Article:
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By Noelle Buffam · September 30, 2010
A montage is an important technique in film, delivering information and time passage in a visual and economical way. It's true that montages can be overused and have gained the stigma of being cheesy, but if done right, a montage can be engaging, inspiring – even epic.
But with so many montages to choose from, I found it overwhelming to select an ultimate top ten list. So here's my angle: since most montages fall into traditional categories – "the media montage", "the training montage", "the sports montage", to name a few – each film on this list represents the top spot in its sub-category, ranked in accordance to how much screenwriting knowledge can be derived from the montage itself. So try not to be offended if your favorite "training montage" doesn't make the grade. There was only room for one, and it's hard to snub Rocky.
10. Team America: World Police (2004) – The Satirical Montage of 'The Montage'
Trey Parker and Matt Stone parody the cliché of the 80's training montage with a satirical training montage. Set to a song titled 'Montage', which includes lyrics like, "Show a lot of things happening at once, remind everyone of what's going on", this montage encapsulates the stigma of "the montage". It's easy to admired as it completely fits Team America, but it can also be taken as a lesson: execute a montage in accordance to the film's tone. If the film is a comedy, the montage sure as hell better be funny. No complaints with Team America, which pulls it off with stereotypical images of weight lifting and karate training, all set against a 80s-style rock song.
9. Pretty Woman (1990) – The Shopping Montage
It's perhaps the most dreaded montage of them all: the shopping montage. While most shopping montages often slip fast and furious into feeing like added fluff, Pretty Woman's montage illustrates a change in the protagonist's character arc. In the beginning, Vivian (Julia Roberts) is thrown into a new world – one filled with beautiful clothes and endless possibilities – yet we see her transform from a "fashion don't" prostitute into a real classy looking lady. Vivian even has a moment of retribution as she enters a high-end store that once kicked her out. She walks up to the snotty saleswoman and declares, "Big mistake!" Her transformation is finally complete as she struts into her hotel with a new outfit and shopping bags in tow – head held high, commanding the attention she now feels she deserves.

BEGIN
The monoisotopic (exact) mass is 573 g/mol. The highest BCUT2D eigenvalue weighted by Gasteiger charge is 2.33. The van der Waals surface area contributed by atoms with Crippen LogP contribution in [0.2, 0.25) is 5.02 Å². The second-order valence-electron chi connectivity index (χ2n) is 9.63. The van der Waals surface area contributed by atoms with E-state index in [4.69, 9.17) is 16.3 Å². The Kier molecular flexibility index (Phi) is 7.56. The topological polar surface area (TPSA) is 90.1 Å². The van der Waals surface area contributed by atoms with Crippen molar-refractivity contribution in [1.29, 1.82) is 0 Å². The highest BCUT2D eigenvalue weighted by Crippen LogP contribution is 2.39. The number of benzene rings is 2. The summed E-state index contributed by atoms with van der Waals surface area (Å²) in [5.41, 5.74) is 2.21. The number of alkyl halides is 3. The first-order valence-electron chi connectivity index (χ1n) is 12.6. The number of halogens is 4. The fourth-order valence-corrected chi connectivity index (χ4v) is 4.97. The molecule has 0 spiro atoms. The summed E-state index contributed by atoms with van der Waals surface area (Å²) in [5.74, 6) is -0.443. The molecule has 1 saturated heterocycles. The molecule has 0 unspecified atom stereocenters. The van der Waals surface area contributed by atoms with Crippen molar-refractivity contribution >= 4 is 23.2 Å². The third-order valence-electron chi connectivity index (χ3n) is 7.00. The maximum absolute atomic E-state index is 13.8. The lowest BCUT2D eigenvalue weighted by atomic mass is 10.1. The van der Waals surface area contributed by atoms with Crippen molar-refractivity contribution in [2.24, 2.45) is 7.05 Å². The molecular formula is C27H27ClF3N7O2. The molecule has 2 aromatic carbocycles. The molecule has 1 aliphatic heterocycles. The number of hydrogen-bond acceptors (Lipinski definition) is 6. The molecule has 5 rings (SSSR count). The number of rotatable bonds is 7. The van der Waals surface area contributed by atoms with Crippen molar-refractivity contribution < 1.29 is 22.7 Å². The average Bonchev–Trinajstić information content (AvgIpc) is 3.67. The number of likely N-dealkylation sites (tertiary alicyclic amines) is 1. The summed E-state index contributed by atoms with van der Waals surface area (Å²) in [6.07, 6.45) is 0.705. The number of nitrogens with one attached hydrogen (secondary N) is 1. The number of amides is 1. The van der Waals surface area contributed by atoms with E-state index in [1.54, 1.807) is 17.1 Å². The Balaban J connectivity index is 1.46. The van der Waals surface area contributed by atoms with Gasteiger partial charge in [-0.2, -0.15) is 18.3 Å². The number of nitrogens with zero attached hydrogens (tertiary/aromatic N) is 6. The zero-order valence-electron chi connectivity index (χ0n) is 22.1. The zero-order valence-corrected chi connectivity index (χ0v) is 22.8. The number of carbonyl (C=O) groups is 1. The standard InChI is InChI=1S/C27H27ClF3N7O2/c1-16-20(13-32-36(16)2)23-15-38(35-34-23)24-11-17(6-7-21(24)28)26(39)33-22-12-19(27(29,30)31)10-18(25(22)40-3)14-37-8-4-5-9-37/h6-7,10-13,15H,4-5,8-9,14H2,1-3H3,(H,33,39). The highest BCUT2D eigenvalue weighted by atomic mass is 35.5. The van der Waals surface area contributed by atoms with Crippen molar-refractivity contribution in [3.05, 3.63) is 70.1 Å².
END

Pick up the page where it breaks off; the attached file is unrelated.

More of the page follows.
(the montage starts in earnest at about 2:23)
8. Karate Kid (1984) – The Sports Montage
In the sports montage, it's all about the anticipation. In this classic underdog tale, Daniel is competing at a local tournament against a plethora of favored Cobra-Kai students. At 3 minutes and 30 seconds, our hero methodically knocks out each member of Cobra-Kai: a roundhouse to the stomach, a jab to the shoulder, a punch to the chest. The anticipation is built as Daniel locks in on each opponent, sizing them up, and finding their weaknesses, until the ultimate payoff when he fights "mano a mano" against the most lethal Cobra-Kai, bad boy Johnny Lawrence, and despite having only one good leg, Daniel still wins it all.
7. Ghostbusters (1984) – The Media Montage
After successfully finishing their first job, the Ghostbusters are everywhere: newspapers, television, magazines, and radio. Just as important as the actual news reports, we also see how the boys deal with their new found fame – they soak it up. The montage successfully tells the audience about their growing popularity, all the while keeping up with the tone of the film: funny is what funny does. A radio voice-over reports the Ghostbusters "slugged it out with a poltergeist" at a nightclub and then "stayed to dance the night away". The Globe reports on the "Ghostbusters super diet". A news anchorman asks, "Have you seen Elvis, how is he?"
6. Lock, Stock, and Two Smoking Barrels (1998) – The Drunk Montage
After successfully pulling off a heist, the four main characters partake in a night of boozing. It's easy to have a drinking scene that comes across unoriginal, with the main character fumbling around like Dudley Moore in Arthur. However, Lock, Stock, and Two Smoking Barrels pulls it off with authenticity. A base beat pumps as the camera zooms in and out. The shot is then suddenly upside down. The scene goes in slow motion, then switches to double time. These techniques make it unique and realistic. But there's more to the montage than the stylistic camera work and editing; it's also comical. The gang is playing matador with a tablecloth, chugging hard alcohol while lying on a piano, lighting objects on fire. The last scene shows everyone passed out, and we know exactly how the gang will feel when they wake up slumped over the bar table. Excedrin anyone?